•    These LNG Tankers are some of the biggest ships in the world, the size of aircraft carriers and will be escorted by four seagoing tugs.  The increased tanker traffic (3 to 8 round trips a month, with an estimated increase to 20 to 30 round trips per month, once in full operation) will have a significant effect on the recreational and tourism industry in Howe Sound.  The losses that will occur in the tourism industry will NOT be offset by the economic benefits of an LNG plant, which is estimated to employ a maximum of 100.
•    The mandated exclusion zone that prevents other craft from being in the area when tankers pass through will affect BC ferries schedules and disrupt the lives of residents and visitors alike, as well as affect recreational boat use, including kayaks, sailboats, motor boats, tourism charters.
•    Shoreline swells from the accompanying tugs and one enormous LNG tanker travelling at 8-10 knots will affect neighbouring beaches and boats anchored in the bays.  Remember the fast ferries.
•    Howe Sound has finally been coming back to life after years as being used as a dumping ground for the various industries around the Sound. The introduction of the WFLNG plant will destroy much of the marine life in the surrounding area. The proposed process of liquefaction of the natural gas uses 3.7 million gallons of seawater an hour, heats it up by 10oC, chlorinates it and returns it, with its dead sealife, to the Sound. The EAO must impose conditions to ensure best practices are applied to cool and de-chlorinate this water when returning it to the ocean to minimize the environmental damage.
•    The plant will emit over 142,000 tonnes of greenhouse gases annually, along with many tonnes of Sulphur and Nitrogen oxides (smog).
•    When LNG is stored in the floating storage and offloading units at the plant for any length of time, the LNG heats up and the vapour can ignite.  To prevent this, the gas may be flared off which causes a cloud of CO2 emissions and the consequent air pollution in the immediate area.  The EAO must insist on other technology, available but more expensive, that will minimize or reduce this air pollution.  Similarly, if the tankers are held up at any time, they must release LNG into the air.
•    WFLNG has declined to specify where the tankers will be refueled. If, as is most likely, this occurs while moored at the Woodfibre site, up to 4,000 tonnes (~1 Million gallons) of heavy bunker and diesel oil will be barged up the Sound for each tanker transit.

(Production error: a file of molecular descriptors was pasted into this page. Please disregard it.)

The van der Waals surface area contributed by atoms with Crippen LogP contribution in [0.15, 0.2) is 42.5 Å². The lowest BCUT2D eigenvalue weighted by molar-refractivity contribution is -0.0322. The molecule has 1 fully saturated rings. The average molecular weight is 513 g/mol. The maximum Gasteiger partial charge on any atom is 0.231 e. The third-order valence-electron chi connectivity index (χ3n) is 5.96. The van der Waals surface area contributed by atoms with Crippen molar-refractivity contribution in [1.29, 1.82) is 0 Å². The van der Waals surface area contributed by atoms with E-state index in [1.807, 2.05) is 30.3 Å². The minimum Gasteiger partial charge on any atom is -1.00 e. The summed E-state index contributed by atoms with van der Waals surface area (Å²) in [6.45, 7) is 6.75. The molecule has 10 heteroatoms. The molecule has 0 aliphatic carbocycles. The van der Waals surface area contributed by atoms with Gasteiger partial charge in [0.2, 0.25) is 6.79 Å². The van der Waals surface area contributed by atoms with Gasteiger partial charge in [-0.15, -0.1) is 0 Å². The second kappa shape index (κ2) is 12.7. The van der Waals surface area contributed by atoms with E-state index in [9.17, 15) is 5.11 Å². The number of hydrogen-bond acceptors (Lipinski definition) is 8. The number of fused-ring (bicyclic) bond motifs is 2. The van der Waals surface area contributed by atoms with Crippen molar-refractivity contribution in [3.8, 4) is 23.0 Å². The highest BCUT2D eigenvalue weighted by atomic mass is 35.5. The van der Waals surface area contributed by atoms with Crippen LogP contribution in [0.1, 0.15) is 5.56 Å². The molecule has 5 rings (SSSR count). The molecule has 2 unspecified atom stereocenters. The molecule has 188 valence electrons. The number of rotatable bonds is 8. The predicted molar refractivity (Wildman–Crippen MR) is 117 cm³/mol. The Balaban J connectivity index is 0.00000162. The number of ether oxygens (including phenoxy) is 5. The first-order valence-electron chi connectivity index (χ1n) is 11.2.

•    The EAO must refuse to issue a certificate until WFLNG has completed the TERMPOL review, the Minister of Transportation’s recommendations on LNG shipping for Howe Sound.
•    The potential for an accident or collision with a tanker is very small, but catastrophic if it were to happen. The resulting explosion would destroy the human population in the immediate area, which, if it occurred off Bowen, would include many of us. Do we want to endanger our population this way, however remote the possibility?
To read more about WFLNG and opposition to this proposal, visit, or
Come to a public meeting to hear from Dr. Eoin Finn, PhD Phys. Chem. ,MBA Intl Economics,  at Collins Hall at 7:30 pm on Monday March 9th.  A group of residents on Bowen, “The Concerned Citizens of Bowen” have arranged this meeting.   If you wish more information about this group, call Dai Roberts  604 947 0223.
PLEASE SUBMIT your comments to the EAO before the deadline of March 9.  You may:
1.    Go to the Conservancy’s website  click on website page on proposed Woodfibre LNG.  Copy and paste or modify the sample letter for your use and submit it to the EAO at:
Or just write your own with your concerns and submit it to the EAO.
2.    Send to the EAO by FAX: 250 387 0230
3.    Mail to the EAO: PO Box 9426, Stn Prov Govt, Victoria, BC  V8W 9V1
You may wish to copy your letter to the following:
Jordan Sturdy, West Vancouver Sea to Sky MLA:
The Honourable Mary Polak, Minister of Environment:
Premier Christy Clark:
John Weston, MP, West Vancouver, Sunshine Coast, Sea to Sky:
Bowen Island Municipal Council:

– Bowen Island Conservancy